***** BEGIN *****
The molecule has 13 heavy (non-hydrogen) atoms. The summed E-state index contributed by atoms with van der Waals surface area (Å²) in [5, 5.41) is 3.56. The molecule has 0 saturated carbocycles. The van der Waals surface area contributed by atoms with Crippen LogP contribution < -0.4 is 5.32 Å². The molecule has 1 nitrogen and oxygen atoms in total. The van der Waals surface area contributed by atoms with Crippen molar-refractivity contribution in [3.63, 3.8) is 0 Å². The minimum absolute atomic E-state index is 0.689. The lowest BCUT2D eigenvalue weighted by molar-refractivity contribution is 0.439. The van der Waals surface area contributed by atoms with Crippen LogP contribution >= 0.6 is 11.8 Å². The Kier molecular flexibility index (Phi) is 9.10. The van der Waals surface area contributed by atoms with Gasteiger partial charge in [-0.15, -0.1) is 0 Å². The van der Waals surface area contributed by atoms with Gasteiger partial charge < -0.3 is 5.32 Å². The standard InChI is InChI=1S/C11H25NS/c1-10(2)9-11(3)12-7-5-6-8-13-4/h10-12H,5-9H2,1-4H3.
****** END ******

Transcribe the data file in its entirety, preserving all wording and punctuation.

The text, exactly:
The molecule has 13 heavy (non-hydrogen) atoms. The summed E-state index contributed by atoms with van der Waals surface area (Å²) in [5, 5.41) is 3.56. The molecule has 0 saturated carbocycles. The van der Waals surface area contributed by atoms with Crippen LogP contribution < -0.4 is 5.32 Å². The molecule has 1 nitrogen and oxygen atoms in total. The van der Waals surface area contributed by atoms with Crippen molar-refractivity contribution in [3.63, 3.8) is 0 Å². The minimum absolute atomic E-state index is 0.689. The lowest BCUT2D eigenvalue weighted by molar-refractivity contribution is 0.439. The van der Waals surface area contributed by atoms with Crippen LogP contribution >= 0.6 is 11.8 Å². The Kier molecular flexibility index (Phi) is 9.10. The van der Waals surface area contributed by atoms with Gasteiger partial charge in [-0.15, -0.1) is 0 Å². The van der Waals surface area contributed by atoms with Gasteiger partial charge < -0.3 is 5.32 Å². The standard InChI is InChI=1S/C11H25NS/c1-10(2)9-11(3)12-7-5-6-8-13-4/h10-12H,5-9H2,1-4H3.